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My sad home gym consists of an exercise bench and a single adjustable-weight dumbbell. I've been using this random Athlean-X video as a template, but three of the suggested eight exercises use two dumbbells, not one. Specifically:

  • Dumbbell Curl and Press
  • Thrusters
  • Farmers Carries (this seems patently unworkable with a single DB, so I'm skipping it entirely)

Is it dangerous/inadvisable/ineffective to split double dumbbell exercises into separate single dumbbell exercises for each hand? If yes, can you suggest replacements for the above, or an alternative full-body single-dumbbell exercise routine?

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    Single arm farmers walk is called a suitcase carry, and it's an awesome training exercise. – Dark Hippo Aug 5 at 7:11
  • This might seem obvious, but be sure to lower -- if not more than halve -- the max. weight when first trying to incorporate unilateral versions of bilateral exercises. Even if your muscles are strong enough, your joints and tendons might not yet be. – ComFreek Aug 5 at 18:06
  • @DarkHippo If you handle a single dumbbell with 2 hands in front of you, might it be a goblet carry? – Mast Aug 6 at 7:34
  • @Mast I guess? There are several kettlebell based carries done with a single kettlebell, but they're mainly unilateral ones. You've also got Dan John's heartbeat warmup exercise. If you can do it with a heavy enough dumbbell, I can see goblet carries being an awesome exercise :) – Dark Hippo Aug 6 at 7:43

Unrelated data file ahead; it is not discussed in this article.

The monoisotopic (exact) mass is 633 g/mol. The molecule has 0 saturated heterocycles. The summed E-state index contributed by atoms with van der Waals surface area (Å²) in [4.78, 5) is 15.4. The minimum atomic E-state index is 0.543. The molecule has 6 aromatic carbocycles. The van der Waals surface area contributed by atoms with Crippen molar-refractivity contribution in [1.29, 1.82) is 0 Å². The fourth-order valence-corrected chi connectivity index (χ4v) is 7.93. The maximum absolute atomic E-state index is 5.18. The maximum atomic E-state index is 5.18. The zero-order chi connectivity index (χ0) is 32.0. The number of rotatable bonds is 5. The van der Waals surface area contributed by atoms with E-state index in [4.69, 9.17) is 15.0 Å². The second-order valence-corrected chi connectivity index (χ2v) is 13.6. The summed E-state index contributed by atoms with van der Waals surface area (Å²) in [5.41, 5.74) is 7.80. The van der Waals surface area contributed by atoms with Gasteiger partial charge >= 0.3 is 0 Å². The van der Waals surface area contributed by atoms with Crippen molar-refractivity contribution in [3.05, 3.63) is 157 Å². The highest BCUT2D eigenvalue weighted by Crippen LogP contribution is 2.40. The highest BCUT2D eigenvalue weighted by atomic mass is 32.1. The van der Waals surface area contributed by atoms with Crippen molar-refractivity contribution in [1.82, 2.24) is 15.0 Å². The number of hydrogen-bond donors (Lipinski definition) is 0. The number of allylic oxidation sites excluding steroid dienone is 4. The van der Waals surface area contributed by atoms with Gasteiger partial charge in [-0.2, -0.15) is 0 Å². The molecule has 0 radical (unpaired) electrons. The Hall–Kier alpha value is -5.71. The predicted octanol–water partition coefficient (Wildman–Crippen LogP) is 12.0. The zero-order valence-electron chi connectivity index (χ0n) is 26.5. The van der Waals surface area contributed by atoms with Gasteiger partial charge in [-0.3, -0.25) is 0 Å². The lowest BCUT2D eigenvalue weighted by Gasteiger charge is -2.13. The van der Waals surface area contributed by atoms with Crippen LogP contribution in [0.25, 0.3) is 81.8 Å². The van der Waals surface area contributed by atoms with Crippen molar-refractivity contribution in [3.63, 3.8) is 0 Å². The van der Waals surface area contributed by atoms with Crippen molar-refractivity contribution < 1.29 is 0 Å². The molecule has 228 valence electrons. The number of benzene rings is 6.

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No, it is neither dangerous, nor inadvisable, nor ineffective to separate those exercises into unilateral (single-hand) versions. The only disadvantage to doing so is the extra time that you will require to complete your bouts of training.

These variations will, however, demand significantly greater muscle recruitment—most notably to control/limit lateral flexion of the lumbar spine. All of the trunk muscles are involved, but those most active will be the internal obliques, quadratus lumborum, erector spinae, and psoas major.

And since we commonly possess imbalances in muscular size, strength and control, it is advisable to begin with your weaker side first, then match the performance of the weaker side with the stronger. This avoids your further developing any muscular biases you may have. (If you do not do this, the sides will tend to balance over time anyway, owing to the law of diminishing returns on your training, but it is generally preferable to keep yourself as balanced as possible.)

I hope that helps.

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    Thanks. Does this apply even to the Farmer's Carry? I would have thought lugging a heavy weight around with one hand only would wreck your neck and shoulders. – lambshaanxy Aug 5 at 6:16
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    Yes, it surely does, and no, it should not present any issues or risks. You do have to consider, however, that if the load is great enough, as it may be with the Farmers' Carry, your lumbar flexors may be the weakest link in the chain, and hence the limiting factor in the load that you can carry. There is nothing wrong with this, per se, but there can be a considerable distinction between the loads if you are unaccustomed to lifting heavy loads on only one side. – POD Aug 5 at 6:59
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    Actually doing farmers carry with single dumbbell will engage your core more than doing them with double dumbbells. This will translate to any unilateral exercise. Just be creative, stay consistent and you will reap the benefits – ZeePee Aug 5 at 15:38

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